For those of you with recent model Bosch dishwashers, have you noticed if the initial rinse (like the first 15 minutes or so of a 2 hr 15 min cycle) is with hot water or just lukewarm?
The reason I ask is that I just opened up my dishwasher during the initial rinse to put a couple of extra things in, and was surprised to discover that the water inside was not hot. Seemed weird. Opened it up about 5+ minutes later, though, and it was substantially warmer.
I find that it’s helpful to run the hot water in the sink next to the machine. I don’t know about your home / pipes, but it usually takes mine about 30 seconds - a minute to actually start producing fully hot temperature hot water. And it’s my belief that the Bosch heats the hot water that’s already coming through the pipes up a few more degrees, so if you want it to be max heat right at the start, you kind of need to prime the pump.
Or that could just be superstitious, energy wasting nonsense. It has become part of my dish washing routine. Try it out!
[ HOT WATER SOURCE ] -----------------------------------> [ MACHINE ]
^^^^^ this part holds cold water that needs to go
my shower takes 1 minute to warm up despite an instantaneous water heater. i figured out it’s because the pipe in between holds a lot of water. if the shower is 1.5 gpm, and the pipe in between holds about that much water it means I gotta flush it for a minute.
my solution was to switch it to the bottom tub part so it dumps all the water out in 20 secs or so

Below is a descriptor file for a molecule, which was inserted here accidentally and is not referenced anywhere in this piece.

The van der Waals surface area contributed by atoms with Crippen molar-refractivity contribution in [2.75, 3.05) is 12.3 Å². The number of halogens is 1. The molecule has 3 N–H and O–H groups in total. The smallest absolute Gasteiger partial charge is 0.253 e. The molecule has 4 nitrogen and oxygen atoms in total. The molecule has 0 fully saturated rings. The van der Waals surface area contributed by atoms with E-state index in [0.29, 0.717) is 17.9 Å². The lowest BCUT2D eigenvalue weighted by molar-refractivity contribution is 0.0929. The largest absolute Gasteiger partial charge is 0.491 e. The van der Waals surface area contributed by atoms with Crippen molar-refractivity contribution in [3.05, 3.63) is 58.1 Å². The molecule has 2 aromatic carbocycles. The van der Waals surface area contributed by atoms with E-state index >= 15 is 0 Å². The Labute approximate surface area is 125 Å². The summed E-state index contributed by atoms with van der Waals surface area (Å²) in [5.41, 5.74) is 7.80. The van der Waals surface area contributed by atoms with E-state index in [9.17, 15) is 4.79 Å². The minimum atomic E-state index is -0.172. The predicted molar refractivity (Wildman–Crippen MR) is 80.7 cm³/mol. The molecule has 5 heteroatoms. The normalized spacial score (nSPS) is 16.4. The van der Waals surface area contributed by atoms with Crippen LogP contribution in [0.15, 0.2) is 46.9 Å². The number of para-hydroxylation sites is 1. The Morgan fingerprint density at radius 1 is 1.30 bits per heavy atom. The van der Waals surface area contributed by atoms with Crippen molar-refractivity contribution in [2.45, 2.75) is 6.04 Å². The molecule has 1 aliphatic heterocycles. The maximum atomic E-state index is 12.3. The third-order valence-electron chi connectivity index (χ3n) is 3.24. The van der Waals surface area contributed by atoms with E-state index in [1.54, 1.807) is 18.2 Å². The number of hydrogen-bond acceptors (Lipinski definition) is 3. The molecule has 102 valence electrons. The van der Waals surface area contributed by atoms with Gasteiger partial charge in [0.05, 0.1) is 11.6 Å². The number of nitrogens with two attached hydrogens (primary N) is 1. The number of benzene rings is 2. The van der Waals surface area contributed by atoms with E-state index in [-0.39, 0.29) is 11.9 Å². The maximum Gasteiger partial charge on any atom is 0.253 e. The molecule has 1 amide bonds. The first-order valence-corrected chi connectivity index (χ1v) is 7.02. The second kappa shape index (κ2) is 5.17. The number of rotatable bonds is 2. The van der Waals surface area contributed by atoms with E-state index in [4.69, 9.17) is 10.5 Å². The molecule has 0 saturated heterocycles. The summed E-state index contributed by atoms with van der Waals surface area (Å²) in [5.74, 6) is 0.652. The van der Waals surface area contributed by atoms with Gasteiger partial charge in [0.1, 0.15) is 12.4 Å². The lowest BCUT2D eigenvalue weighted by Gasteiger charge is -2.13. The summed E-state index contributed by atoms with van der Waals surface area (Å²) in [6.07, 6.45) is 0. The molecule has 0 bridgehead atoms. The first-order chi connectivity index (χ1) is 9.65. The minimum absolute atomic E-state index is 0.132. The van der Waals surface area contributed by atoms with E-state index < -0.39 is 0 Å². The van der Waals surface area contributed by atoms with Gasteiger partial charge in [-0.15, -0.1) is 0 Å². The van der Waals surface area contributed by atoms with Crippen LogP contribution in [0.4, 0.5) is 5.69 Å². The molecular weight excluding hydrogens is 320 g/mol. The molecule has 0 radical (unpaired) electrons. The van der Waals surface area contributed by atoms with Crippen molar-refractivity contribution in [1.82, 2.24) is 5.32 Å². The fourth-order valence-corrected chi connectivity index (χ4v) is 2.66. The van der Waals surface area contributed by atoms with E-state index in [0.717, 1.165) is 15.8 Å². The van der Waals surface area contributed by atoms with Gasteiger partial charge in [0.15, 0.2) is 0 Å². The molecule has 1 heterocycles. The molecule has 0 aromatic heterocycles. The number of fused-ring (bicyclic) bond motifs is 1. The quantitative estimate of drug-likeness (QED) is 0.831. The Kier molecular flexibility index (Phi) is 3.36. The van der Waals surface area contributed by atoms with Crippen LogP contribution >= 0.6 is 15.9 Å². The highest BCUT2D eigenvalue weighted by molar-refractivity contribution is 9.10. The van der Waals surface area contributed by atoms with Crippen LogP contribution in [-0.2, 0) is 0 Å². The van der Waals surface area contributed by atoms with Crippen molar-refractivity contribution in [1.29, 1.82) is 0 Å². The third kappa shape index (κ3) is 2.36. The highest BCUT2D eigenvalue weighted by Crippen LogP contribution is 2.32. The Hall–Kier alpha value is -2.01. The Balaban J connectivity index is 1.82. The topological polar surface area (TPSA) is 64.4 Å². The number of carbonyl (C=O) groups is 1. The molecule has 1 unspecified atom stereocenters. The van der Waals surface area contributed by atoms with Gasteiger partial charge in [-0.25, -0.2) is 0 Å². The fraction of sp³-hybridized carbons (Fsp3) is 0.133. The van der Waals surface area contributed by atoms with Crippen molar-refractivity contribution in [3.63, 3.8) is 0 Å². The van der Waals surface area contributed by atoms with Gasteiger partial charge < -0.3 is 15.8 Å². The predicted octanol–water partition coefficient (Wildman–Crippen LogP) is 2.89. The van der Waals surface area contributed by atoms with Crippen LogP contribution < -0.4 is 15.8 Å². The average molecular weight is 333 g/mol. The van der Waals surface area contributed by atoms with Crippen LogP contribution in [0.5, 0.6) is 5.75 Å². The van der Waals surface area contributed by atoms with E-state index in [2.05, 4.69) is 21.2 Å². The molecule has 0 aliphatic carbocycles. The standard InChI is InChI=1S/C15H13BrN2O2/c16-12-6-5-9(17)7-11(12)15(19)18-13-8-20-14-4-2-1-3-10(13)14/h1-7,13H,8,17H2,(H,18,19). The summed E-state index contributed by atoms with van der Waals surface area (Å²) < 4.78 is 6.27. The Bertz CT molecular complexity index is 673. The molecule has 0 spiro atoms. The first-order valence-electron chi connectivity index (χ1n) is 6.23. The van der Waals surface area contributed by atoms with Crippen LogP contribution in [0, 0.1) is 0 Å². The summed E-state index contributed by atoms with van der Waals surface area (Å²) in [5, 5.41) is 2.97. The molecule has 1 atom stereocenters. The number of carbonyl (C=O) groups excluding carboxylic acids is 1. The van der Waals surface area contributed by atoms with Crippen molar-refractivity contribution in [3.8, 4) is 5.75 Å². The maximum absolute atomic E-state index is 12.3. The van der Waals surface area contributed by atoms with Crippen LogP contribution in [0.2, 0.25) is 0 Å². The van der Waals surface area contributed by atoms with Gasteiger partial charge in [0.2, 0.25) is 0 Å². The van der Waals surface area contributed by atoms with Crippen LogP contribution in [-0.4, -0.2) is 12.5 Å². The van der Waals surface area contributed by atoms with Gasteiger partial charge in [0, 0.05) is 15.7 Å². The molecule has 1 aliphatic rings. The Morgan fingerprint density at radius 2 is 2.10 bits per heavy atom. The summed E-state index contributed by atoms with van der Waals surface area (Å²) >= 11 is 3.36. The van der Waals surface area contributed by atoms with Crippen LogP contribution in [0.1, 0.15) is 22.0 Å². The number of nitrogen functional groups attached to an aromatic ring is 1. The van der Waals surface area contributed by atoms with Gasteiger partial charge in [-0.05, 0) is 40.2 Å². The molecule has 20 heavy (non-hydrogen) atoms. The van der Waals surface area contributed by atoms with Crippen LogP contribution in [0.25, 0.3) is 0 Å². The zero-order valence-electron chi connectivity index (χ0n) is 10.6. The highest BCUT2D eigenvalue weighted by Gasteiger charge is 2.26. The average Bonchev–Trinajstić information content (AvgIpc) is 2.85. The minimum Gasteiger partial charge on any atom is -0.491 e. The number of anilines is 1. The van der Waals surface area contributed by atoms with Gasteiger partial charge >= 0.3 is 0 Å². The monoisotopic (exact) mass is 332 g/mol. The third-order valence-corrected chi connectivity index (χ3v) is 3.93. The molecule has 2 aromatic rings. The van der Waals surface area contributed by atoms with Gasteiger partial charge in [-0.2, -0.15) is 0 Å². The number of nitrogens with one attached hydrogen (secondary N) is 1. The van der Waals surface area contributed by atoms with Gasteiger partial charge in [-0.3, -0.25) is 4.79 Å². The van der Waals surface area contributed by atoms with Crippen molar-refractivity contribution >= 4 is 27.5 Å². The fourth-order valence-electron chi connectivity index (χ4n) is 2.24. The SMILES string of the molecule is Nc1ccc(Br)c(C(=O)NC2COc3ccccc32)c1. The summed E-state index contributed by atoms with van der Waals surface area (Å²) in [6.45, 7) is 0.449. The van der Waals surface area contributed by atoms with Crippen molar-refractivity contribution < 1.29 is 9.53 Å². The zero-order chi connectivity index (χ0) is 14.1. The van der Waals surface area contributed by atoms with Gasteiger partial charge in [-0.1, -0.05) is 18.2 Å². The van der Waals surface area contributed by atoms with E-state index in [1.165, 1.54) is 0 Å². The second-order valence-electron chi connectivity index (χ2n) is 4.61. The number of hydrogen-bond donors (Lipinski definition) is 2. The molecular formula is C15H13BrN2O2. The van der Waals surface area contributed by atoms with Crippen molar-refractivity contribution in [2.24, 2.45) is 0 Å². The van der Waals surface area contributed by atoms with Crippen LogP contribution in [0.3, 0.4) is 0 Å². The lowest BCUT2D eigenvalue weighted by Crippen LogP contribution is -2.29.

I’m pretty sure my Bosch dishwasher is only hooked up to the “hot” water line, so if the water isn’t hot right away that’s either the (no longer hot) water in the line between the dishwasher and hot water heater getting flushed or it’s the hot water heater taking a minute or two to kick in and heat the water. I suspect this may also explain the “run the hot water in the sink first” wisdom, since that would flush the no longer hot water from the pipes and prime the water heater.
Modern homes in California if they are over a certain size are required by law to have a hot water recirculator, whether on demand or constant. Constant means it’s always on and always looping hot water throughout the house. This is a great way to develop pinhole leaks in copper pipes and waste energy.
We have an on demand system, which means instead of running the water in the shower until it gets hot we hit a button (or ask Alexa as I engineered a smart home integration), wait a few minutes, and then we get hot water in two seconds instead of wasting a minute’s worth of water.
My setup is backwards. The hot water heater is in the garage, so it takes forever for the water to heat up. But it heats up faster when the dishwasher is on. Maybe the water pump in the washer pulls water faster?
Thanks for all the replies. I do generally (maybe not this time) make a point of running the kitchen sink hot water long enough for it to get hot, and luckily my sink is almost directly above the hot water heater in the basement so it doesn’t take long.
Anyway, the dishes came out fine.
As far as avoiding water waste, upstairs where the shower is I have a 5 gallon bucket to collect the water till it comes out hot, then use it to flush the toilet or whatever (especially when it needs cleaning). Doesn’t everyone do that?